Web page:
Frank’s last bow seems a good time to think about yodelling. It’s not as prominent here as on some of his hits, but he gets to bend the lungs a bit at the end of some verses.
I haven’t run a survey on it or anything, but I’d guess that people now would see yodelling in pop music as either weird or a bit naff. So what happened to it? Listening to a CD called the Ultimate Yodelling Collection at the weekend, I was reminded what a good way it is of expressing loneliness as well as liberation. Historically it’s been as associated with the Appalachians as the Alps. The only problem with yodelling is its flagrant artifice – there are few vocal techniques that are so utterly and obviously a technique, an aesthetic choice, undisguisable as a natural or spontaneous response to a lyric.
The fate of yodelling as a pop technique is a microcosm of an overall effect I think the 60s had on pop. Blues and gospel-derived singing forms – heard as more directly connected to a singer’s self-expression – flourished. More theatrical tricks and styles – the yodel, the spoken interlude, the intricate harmonies of doo-wop – fell away as the decade progressed. All have had their moments in the spotlight since, but often as novelties or self-consciously ‘retro’ turns to earlier pop styles. The 60s were a time of thrilling, explosive diversity for pop music, but Frank Ifield’s commercial demise reminds me that there were standardising forces at work too.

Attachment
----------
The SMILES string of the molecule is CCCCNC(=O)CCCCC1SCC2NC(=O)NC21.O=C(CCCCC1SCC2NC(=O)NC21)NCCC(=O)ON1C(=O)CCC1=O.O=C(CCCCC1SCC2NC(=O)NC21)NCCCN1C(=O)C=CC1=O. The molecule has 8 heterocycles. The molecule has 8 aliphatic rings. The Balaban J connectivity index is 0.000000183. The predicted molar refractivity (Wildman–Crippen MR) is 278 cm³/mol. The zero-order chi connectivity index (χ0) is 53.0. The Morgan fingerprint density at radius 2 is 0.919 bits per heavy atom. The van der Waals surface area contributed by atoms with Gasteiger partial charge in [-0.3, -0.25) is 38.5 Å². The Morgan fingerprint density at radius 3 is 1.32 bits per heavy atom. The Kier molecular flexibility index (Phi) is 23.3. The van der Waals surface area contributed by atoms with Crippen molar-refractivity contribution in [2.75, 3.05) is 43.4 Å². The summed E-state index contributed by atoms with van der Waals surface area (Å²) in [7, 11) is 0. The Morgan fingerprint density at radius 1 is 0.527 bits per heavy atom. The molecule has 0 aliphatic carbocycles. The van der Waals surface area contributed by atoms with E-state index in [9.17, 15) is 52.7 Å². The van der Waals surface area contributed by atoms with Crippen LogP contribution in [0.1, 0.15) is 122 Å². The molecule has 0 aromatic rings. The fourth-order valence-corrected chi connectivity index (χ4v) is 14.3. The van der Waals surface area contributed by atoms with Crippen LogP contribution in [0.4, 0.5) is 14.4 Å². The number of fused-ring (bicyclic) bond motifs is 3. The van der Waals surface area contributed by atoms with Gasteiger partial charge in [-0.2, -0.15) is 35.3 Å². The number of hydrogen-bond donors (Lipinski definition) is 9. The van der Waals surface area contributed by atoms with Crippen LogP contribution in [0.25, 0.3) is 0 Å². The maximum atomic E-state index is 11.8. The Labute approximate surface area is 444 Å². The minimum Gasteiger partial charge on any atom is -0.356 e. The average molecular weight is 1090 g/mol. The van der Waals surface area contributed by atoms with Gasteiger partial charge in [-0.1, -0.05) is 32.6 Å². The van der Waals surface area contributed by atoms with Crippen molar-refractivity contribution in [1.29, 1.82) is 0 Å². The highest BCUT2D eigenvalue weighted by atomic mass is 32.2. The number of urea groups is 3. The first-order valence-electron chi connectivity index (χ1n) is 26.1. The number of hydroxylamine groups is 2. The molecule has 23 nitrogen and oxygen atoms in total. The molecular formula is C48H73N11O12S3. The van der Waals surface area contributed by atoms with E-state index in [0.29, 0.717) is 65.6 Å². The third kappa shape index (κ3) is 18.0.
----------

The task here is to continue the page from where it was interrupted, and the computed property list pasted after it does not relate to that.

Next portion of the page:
So here’s to Frank Ifield, whose “I’m Confessin'” is a strong, straight-backed performance of a sweet song, yodels and all.